Journal of African Foreign Affairs - latest Issue
Volume 2, Issue 1_2, 2015
Source: Journal of African Foreign Affairs 2, pp 5 –25 (2015)More Less
Ubuntu is a moral and epistemological theory that has been claimed to inform the moral habits of Africans South of the Sahara. It maintains a philanthropic approach to human conduct based on its humanness ideals. In this setup, human beings are claimed to be considerate of fellow human beings and egoistic tendencies are close to non-existent. In this paper, we explore the basic tenets of Ubuntu and determine whether they are practical or attainable in today's world. The motivation is a suspicion towards the reverence that the theory has received from pan-African scholars who have upheld its existence. In light of the challenges bedevilling sub-Saharan countries such as Zimbabwe, South Africa and others in the 21st century such as dictatorships, human rights abuses, economic hardships, high unemployment rates and xenophobic attacks on fellow Africans we argue that the Ubuntu theory, as a moral standard is either outdated or non-existent in today's African experience. We argue that if Ubuntu is still effective as a moral yardstick, then countries like South Africa would not experience such events as xenophobic attacks on foreign nationals as witnessed in early 2015, or Gukurahundi in Zimbabwe's 1980s past. Also, beggars and people living in the streets would be non-existent due to the philanthropic nature of Africans as Ubuntu advocates claim. In our analysis we reveal that the Ubuntu discourse has become more of an obsolete ideal that may have been present and practical in pre-colonial Africa, and not in 21st century Africa.
Author Shittu RajiSource: Journal of African Foreign Affairs 2, pp 27 –48 (2015)More Less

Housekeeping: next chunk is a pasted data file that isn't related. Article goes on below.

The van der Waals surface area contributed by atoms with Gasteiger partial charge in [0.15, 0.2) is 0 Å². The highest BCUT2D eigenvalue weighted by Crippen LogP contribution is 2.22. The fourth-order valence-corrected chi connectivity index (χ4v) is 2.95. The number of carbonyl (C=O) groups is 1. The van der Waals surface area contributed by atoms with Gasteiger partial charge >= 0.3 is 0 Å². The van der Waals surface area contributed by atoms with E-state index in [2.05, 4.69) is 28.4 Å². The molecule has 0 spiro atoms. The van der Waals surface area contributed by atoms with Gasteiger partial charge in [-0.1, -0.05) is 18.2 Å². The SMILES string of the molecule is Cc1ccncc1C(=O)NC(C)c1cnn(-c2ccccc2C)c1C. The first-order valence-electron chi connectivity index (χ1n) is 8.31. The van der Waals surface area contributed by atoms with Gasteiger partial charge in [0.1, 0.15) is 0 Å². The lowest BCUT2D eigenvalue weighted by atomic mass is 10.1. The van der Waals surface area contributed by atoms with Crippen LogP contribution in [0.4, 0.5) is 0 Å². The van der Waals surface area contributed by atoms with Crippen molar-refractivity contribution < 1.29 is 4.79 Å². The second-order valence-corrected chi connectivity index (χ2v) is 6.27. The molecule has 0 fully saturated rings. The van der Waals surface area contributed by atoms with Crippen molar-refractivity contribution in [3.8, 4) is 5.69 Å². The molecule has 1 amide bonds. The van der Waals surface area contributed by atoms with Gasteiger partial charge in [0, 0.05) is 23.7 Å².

This work examined the task of developing Africa within the framework of the New Partnership for Africa's Development (NEPAD) with a view to evaluating the philosophical implications of the programme on sustainable development in the continent. Using secondary source of information, findings from the research reveals that the NEPAD philosophy is primarily anchored on the African ownership and management of its development process, owing to the continent's conviction that no development paradigm can succeed optimally unless it is built on what its people genuinely requires, knows, understands and overwhelmingly controls. However, two major factors; financial constraints and indigenous technical capacity inadequacy have seriously undermined Africa's ownership and control of the NEPAD programme. The programme's adoption of a neo-liberal philosophical development framework, and its main reliance on external funding have also imposed overwhelming hardship on vast majority of Africans owing to the draconian conditionality for the release of such fund by many development partners. Although the shortcomings of a neoliberal development framework is well noted, further findings show that there is no country that can escape from the process because the contemporary imperative to development is premised on sufficient funding, adequate knowledge of scientific and technological know-how all of which are the hallmark of neo-liberalism. Africa thus needs to align its development philosophy with the global best practices in order to achieve the best for its citizens. There is also the need for Africa to re-negotiate the neo-liberal contents in the NEPAD to make the programme more relevant and more responsive to the development aspirations of Africans.